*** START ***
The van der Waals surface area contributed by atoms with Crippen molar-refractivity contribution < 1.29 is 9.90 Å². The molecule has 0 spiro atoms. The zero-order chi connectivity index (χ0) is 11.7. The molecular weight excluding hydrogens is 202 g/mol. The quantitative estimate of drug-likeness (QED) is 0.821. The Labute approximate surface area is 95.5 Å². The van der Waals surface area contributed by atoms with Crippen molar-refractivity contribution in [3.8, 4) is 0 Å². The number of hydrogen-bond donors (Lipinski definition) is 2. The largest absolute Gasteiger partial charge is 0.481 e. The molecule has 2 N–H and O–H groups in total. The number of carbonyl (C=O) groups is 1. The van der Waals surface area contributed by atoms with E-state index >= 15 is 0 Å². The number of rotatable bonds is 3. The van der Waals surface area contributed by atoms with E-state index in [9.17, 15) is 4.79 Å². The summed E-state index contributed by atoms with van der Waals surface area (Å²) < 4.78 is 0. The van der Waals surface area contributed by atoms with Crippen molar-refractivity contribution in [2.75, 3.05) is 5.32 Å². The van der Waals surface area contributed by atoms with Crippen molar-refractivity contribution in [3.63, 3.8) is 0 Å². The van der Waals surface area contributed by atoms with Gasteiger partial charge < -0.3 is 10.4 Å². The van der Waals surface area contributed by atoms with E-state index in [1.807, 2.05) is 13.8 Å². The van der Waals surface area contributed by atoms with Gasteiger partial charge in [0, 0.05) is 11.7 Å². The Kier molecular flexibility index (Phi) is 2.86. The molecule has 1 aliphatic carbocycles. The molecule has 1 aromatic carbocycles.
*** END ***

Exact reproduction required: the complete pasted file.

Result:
The van der Waals surface area contributed by atoms with Crippen molar-refractivity contribution < 1.29 is 9.90 Å². The molecule has 0 spiro atoms. The zero-order chi connectivity index (χ0) is 11.7. The molecular weight excluding hydrogens is 202 g/mol. The quantitative estimate of drug-likeness (QED) is 0.821. The Labute approximate surface area is 95.5 Å². The van der Waals surface area contributed by atoms with Crippen molar-refractivity contribution in [3.8, 4) is 0 Å². The number of hydrogen-bond donors (Lipinski definition) is 2. The largest absolute Gasteiger partial charge is 0.481 e. The molecule has 2 N–H and O–H groups in total. The number of carbonyl (C=O) groups is 1. The van der Waals surface area contributed by atoms with E-state index >= 15 is 0 Å². The number of rotatable bonds is 3. The van der Waals surface area contributed by atoms with E-state index in [9.17, 15) is 4.79 Å². The summed E-state index contributed by atoms with van der Waals surface area (Å²) < 4.78 is 0. The van der Waals surface area contributed by atoms with Crippen molar-refractivity contribution in [2.75, 3.05) is 5.32 Å². The van der Waals surface area contributed by atoms with Crippen molar-refractivity contribution in [3.63, 3.8) is 0 Å². The van der Waals surface area contributed by atoms with Gasteiger partial charge < -0.3 is 10.4 Å². The van der Waals surface area contributed by atoms with E-state index in [1.807, 2.05) is 13.8 Å². The van der Waals surface area contributed by atoms with Gasteiger partial charge in [0, 0.05) is 11.7 Å². The Kier molecular flexibility index (Phi) is 2.86. The molecule has 1 aliphatic carbocycles. The molecule has 1 aromatic carbocycles.